"Well, I would say there is tractors like that would run ten years without any problem. I think we have some that was sold in '64 or '65, somewhere in there."

Plaintiff's exhibit 1 was admitted into evidence which indicated that the cost to replace the tractor's engine would be in the sum of $4532.78. The agreement between Massey-Ferguson and Westen was also introduced into evidence.

The defense offered no evidence other than to cross-examine plaintiff's witness, Westen.

The trial court's order found that plaintiff purchased the tractor from Westen for $9000; that the tractor was manufactured by Massey-Ferguson; that defendants, as merchants, impliedly warranted the tractor to be merchantable and fit for the particular purpose for which it was bought; that the tractor was not merchantable or fit for the ordinary purpose for which the tractor was to be used; that the tractor overheats, constantly throws out excessive amounts of oil, and is generally not usable for any general farming purposes; and that the plaintiff was damaged to the extent of $4330.26. The court thereupon entered judgment in that amount.

In a statement of reasons for its decision, pursuant to Supreme Court Rule 323(a) (Ill. Rev. Stat. 1971, ch. 110A, ¶ 323(a)), the court indicated that the basis of its decision was that the breach occurred within 4 years from the date of filing suit and that defendant Westen was an agent of Massey-Ferguson for the purpose of selling the tractor.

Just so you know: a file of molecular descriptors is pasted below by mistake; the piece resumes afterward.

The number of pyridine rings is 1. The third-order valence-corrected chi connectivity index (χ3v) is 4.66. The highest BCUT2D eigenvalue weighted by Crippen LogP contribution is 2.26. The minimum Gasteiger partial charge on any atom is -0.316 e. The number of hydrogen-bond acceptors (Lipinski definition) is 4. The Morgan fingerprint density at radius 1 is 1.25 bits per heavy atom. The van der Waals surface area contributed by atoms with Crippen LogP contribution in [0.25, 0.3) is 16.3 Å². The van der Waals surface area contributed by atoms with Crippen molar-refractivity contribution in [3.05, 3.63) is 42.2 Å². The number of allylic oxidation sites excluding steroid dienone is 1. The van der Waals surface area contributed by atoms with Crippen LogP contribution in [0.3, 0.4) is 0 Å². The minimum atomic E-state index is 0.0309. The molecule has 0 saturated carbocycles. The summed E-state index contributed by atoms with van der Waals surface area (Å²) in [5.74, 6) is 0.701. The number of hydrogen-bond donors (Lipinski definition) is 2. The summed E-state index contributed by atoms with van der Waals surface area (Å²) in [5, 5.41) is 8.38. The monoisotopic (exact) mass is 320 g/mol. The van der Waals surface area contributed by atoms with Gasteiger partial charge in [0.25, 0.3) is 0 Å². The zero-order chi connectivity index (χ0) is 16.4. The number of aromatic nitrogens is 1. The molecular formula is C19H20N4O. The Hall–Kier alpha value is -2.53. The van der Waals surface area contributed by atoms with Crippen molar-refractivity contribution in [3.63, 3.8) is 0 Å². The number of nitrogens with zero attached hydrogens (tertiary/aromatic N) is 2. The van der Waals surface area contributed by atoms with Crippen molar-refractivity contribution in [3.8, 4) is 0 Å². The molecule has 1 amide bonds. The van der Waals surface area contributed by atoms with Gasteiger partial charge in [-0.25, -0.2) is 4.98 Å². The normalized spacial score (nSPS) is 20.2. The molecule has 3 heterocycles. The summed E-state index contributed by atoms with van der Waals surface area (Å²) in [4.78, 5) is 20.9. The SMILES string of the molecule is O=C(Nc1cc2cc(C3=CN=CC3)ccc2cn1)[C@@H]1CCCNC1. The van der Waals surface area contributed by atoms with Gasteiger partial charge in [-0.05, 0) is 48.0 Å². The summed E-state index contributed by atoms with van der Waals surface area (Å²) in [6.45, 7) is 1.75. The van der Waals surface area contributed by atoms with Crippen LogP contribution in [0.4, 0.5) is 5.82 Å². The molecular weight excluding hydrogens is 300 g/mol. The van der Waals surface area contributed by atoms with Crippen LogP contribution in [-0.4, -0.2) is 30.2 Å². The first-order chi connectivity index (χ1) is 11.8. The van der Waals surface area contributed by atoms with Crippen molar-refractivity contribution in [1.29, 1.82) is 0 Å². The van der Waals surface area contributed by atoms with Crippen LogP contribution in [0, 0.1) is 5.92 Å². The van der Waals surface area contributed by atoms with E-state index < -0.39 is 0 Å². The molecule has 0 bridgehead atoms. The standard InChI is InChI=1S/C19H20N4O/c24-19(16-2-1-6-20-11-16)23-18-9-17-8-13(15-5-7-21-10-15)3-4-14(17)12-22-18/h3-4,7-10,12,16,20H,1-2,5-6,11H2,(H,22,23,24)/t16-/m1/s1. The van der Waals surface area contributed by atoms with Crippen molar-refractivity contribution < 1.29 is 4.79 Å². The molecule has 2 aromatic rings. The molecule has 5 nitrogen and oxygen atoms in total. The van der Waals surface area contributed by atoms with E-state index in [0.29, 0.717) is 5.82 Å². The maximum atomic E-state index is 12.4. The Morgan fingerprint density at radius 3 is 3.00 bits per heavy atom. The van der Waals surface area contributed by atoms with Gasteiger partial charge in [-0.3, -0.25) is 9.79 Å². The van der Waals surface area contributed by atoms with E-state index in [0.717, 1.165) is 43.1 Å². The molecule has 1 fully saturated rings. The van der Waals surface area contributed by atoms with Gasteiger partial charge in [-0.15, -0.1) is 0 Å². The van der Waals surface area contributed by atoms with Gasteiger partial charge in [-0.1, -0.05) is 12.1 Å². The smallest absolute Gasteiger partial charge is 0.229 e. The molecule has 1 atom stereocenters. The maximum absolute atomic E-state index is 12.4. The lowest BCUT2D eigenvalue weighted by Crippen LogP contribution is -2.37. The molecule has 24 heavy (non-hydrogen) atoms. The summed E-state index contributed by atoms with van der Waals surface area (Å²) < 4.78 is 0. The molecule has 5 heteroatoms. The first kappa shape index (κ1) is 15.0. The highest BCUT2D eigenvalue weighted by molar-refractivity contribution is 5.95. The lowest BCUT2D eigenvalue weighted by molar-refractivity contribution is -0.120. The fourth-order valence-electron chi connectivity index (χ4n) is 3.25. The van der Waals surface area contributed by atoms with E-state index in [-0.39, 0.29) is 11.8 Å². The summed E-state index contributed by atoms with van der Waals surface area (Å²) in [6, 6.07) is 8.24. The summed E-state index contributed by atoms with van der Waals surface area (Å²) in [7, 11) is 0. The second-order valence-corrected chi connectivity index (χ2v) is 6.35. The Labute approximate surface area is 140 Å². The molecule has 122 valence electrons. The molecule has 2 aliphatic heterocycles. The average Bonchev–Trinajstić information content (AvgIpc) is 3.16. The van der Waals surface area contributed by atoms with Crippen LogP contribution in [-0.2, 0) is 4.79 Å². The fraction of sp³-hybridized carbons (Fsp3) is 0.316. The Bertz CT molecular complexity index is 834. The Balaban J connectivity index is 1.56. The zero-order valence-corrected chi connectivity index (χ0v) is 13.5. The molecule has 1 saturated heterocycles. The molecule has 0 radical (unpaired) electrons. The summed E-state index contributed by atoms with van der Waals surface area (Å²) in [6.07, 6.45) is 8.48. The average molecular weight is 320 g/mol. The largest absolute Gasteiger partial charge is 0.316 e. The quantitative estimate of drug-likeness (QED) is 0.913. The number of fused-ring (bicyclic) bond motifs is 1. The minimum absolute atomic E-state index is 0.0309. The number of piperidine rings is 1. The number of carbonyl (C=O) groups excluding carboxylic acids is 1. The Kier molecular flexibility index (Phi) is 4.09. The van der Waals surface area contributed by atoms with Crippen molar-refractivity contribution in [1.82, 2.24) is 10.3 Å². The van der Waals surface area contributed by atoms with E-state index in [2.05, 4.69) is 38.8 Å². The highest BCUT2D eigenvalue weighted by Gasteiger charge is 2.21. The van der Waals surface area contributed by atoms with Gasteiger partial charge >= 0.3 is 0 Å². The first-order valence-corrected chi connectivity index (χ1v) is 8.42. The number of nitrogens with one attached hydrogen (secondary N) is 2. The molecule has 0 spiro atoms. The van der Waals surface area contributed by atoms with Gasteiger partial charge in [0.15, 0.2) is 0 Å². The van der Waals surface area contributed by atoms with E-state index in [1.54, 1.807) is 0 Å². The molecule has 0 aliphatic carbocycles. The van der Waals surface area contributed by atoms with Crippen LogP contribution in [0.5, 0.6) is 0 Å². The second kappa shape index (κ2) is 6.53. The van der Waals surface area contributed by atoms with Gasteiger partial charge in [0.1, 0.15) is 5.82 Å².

Defendant Massey appealed from the judgment of the lower court and raised the following issues for review by this court: (1) was the action of the plaintiff barred by the statute of limitations; (2) does the record support a finding that Westen was an agent of Massey-Ferguson for purposes of affecting sales of property to plaintiff; and (3) was the finding of $4330.26 in damages contrary to the manifest weight of the evidence?

It should first be pointed out that an implied warranty of fitness for a particular purpose under section 2-315 of the U.C.C. is not really involved here. First, there is no evidence whatever that the buyer was relying on the seller's skill or judgment to select or furnish suitable goods for a particular purpose. Furthermore, there was no evidence to support a warranty for a particular purpose. The Illinois Code Comment to section 2-315 indicates that:

"Thus, where the goods are to be put to ordinary use, the concept of merchantability and not particular purpose is involved." (S.H.A. (1963), ch. 26, § 2-315, at 239.)

The Uniform Commercial Code Comment similarly indicates that: